In conclusion, Polish law fully complies with the exigent, international standards on access to environmental information.

 

Grzegorz Jędrejek


The Right to Lodging Allotted to a Regular Soldier and Matrimonial Property Relations

Summary


Soldiers in the active service (regular soldiers) receive a decision about the right to occupy a flat (permanent lodging). If a serviceman is married, such a right – although received solely by the soldier – becomes a joint property of both spouses. Such a solution follows from the interpretation of Article 33 of the Family and Guardianship Code. There is also analogia legis to Article 680 of the Civil Code. In the event of the division of the right to the lodging, another regulation is applied during the property division proceedings, namely Article 212(1) of the Civil Code which reads that one of the spouses receives the right to occupy the lodging after having paid off the other.

 

Margita Prokeinová

Iveta Fedorovičová

 

Examination Methods and Techniques with the Accused and Witnesses

 

Summary

 

Every state pays great attention to the issues of criminal proceedings as they affect the area of fundamental human rights and liberties. It is very important to respect and follow them in order not to debase human dignity, yet, at the same time, the proving should be fair and just as it represents an important stage of a criminal proceeding. The proving methods have been the subject of a number of articles, monographs, studies, etc for a long time. The proving methods and techniques within penal procedure has changed and developed over the years under the influence of various social and political factors.

One of the proving tools is also the examination of accused persons and witnesses during a criminal proceeding. The author presents the methods of witness examination from the tactical and methodical point of view, which the discipline of criminology needs to take into account. One the other hand, in this very proceeding, all procedures must be strictly followed so that no absolute or relative evidence invalidity occurs. What follows, close attention must be paid to both the area of criminology and criminal proceeding.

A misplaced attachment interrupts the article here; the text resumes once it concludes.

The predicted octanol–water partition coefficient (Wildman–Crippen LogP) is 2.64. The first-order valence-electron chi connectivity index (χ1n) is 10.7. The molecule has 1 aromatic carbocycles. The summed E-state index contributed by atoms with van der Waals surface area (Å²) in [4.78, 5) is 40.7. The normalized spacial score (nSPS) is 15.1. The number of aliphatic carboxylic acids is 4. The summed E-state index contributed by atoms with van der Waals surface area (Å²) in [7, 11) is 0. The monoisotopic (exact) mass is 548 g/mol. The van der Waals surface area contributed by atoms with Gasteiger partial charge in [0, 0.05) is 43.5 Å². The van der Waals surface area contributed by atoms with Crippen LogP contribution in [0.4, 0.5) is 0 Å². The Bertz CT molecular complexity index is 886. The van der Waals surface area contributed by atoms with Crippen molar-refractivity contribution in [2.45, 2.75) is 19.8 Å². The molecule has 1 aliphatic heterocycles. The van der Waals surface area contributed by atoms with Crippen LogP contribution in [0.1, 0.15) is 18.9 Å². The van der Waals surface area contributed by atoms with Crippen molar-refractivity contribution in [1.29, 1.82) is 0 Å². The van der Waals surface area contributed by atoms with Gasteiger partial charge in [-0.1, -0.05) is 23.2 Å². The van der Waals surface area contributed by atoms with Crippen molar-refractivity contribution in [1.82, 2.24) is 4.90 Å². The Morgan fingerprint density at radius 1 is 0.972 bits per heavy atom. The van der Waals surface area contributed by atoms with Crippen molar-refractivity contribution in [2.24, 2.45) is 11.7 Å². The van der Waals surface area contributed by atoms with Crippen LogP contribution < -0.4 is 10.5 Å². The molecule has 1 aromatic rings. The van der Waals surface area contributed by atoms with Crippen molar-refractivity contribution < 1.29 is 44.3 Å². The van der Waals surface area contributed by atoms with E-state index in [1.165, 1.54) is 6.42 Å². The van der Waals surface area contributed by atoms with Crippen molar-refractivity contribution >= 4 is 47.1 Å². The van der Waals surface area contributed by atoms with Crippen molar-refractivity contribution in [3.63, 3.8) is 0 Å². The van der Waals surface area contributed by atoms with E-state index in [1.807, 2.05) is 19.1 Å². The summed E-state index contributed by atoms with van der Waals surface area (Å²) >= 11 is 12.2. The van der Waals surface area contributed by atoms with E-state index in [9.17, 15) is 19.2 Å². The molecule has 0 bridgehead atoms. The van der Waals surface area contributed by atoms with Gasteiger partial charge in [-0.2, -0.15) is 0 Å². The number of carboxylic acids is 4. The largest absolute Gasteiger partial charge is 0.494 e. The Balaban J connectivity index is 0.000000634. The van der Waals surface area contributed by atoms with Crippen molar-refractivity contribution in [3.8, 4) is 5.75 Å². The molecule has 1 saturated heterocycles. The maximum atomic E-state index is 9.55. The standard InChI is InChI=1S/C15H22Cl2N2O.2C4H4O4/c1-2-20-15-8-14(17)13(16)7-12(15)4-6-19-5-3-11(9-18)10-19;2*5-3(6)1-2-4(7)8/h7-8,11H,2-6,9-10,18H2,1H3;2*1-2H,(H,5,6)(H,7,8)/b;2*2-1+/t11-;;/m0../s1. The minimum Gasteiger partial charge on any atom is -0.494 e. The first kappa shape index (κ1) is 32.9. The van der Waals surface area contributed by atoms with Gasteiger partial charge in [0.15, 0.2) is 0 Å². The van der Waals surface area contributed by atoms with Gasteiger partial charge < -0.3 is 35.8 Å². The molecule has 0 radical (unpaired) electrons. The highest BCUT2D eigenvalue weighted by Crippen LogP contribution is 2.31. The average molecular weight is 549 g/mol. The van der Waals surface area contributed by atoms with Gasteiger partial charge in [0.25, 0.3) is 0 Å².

Consequently, all proving methods must result from certain principles underlying a criminal proceeding.

In relation to the examination methods and techniques, the author mentions the use of a lie detector, or a polygraph. In the Slovak Republic, despite somewhat sceptical approach of certain enforcement institutions to such an examination technique, there have already been cases of permitting a lie detector in trials. Nevertheless, their use is only possible in the proving procedure in some specific circumstances. There are criminological techniques that are not allowed for by law but are used if not in opposition to applicable regulations. For one cannot argue that results of an experiment with provided for by the binding law are not permitted as evidence. It should be underlined that courts are not consistent in applying the knowledge offered by criminology, which impinges upon the standards of court proceedings: numerous procedural gaps lowering the quality of the proving, court overloads, etc.

 

Dorota Pyć


The Legality of the Construction of the North European Gas Pipeline in the Area of the Baltic Sea

Summary


The construction and future operation of the North European Gas Pipeline on the bottom of the Baltic Sea provoke constant debate being the subject of much controversy in recent years. The questions raised concentrate on how to balance the principles, goals and policies concerning: the proper protection of environment and natural resources of the Baltic Sea, energy security in the entire European Union, the fears of uncontrolled strengthening the position of Russia and the Baltic Sea area and Europe. The entities representing different states bordering on the Baltic Sea and involved in decision-making struggle to adopt a well-argued stance and even keep changing it.

Bearing that in mind, the conclusions of the European Parliament resolution of July 2008 do not come as a surprise. At the core of the problem, there are the legal principles of prevention and precaution, the principle of co-operation and solidarity and the principle of the obligation of environmental protection and responsibility for the protection of marine environment. The aim of the European Union is to ensure energy security and positive condition of marine environment as well as the aim of full integration. The views are different, so are the parties’ arguments.